Our current mail system's configuration

April 7, 2010

A while back I described our old mail system's configuration. Now it's time to describe our current mail system's configuration ('current' as of April 2010, although it's been pretty stable for the past year or two).

Unlike our old mail system, we now trust NFS; we keep /var/mail on our fileservers, along with everything else important, and the mail machines that need to deal with it use NFS. This has significantly simplified things.

The current email system looks like this:

  • mail from the outside world comes in to our MX gateway, where it is run through a spam checking process and then forwarded to our central mail machine.

  • our central mail machine handles all aspects of email to local addresses; it delivers to /var/mail (and to people's 'oldmail', which keeps a copy of all email to them for the 14 days or so), expands user .forwards and local mailing lists, and so on. It normally delivers email directly to the outside world (using a variety of IP addresses); however, we found it necessary to forward spam-tagged email for the outside world to a separate machine for delivery.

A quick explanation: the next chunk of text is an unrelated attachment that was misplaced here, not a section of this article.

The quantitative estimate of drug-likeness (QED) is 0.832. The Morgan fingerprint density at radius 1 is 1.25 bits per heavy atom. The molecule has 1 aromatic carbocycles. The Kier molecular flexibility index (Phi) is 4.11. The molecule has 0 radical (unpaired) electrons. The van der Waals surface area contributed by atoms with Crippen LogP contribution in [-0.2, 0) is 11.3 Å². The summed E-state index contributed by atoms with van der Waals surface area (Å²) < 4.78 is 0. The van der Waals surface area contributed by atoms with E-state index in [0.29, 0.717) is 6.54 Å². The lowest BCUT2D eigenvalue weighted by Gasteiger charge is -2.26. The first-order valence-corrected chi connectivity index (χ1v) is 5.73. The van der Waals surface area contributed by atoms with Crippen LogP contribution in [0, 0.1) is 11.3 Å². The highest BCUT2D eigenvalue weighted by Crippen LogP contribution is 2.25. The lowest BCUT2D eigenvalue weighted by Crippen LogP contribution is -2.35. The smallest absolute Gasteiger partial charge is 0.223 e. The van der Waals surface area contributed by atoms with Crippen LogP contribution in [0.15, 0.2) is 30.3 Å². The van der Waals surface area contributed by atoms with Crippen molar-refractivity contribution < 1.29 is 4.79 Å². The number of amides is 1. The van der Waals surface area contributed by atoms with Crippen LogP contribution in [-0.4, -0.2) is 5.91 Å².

Users are now encouraged to have procmail and so on deliver directly to /var/mail instead of using the old special addresses that we used to use (although those addresses are still supported).

  • the spam-forwarding machine accepts email from the central mail machine and sends it to the outside world.

There is still a separate mail submission machine for outgoing email (whether from user PCs or our servers). As before, it routes email for our domains to the central mail machine and otherwise sends email straight to the outside world.

There is a separate IMAP/POP server; it accesses everything over NFS, with user inboxes in the NFS-mounted /var/mail and user mail folders stored in their home directories. We have not had any problems with NFS locking between the IMAP server and the central mail machine.

That the MX gateway is separate from the central mail machine is an accident of history, but I think that it simplifies the mailer configuration for both of them. It also means that the system is more resilient in the face of NFS fileserver problems. Since the central mail server accesses /var/mail and user home directories, it is entirely dependent on all of our fileservers working; by contrast, the MX gateway is basically indifferent to NFS, since all it does with email is forward it to the central mail server.

(All of these machines have mirrored system disks, because they do have email sitting in their local spool areas while it's in the process of being delivered or shuffled around.)


Written on 07 April 2010.
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Last modified: Wed Apr 7 00:20:17 2010
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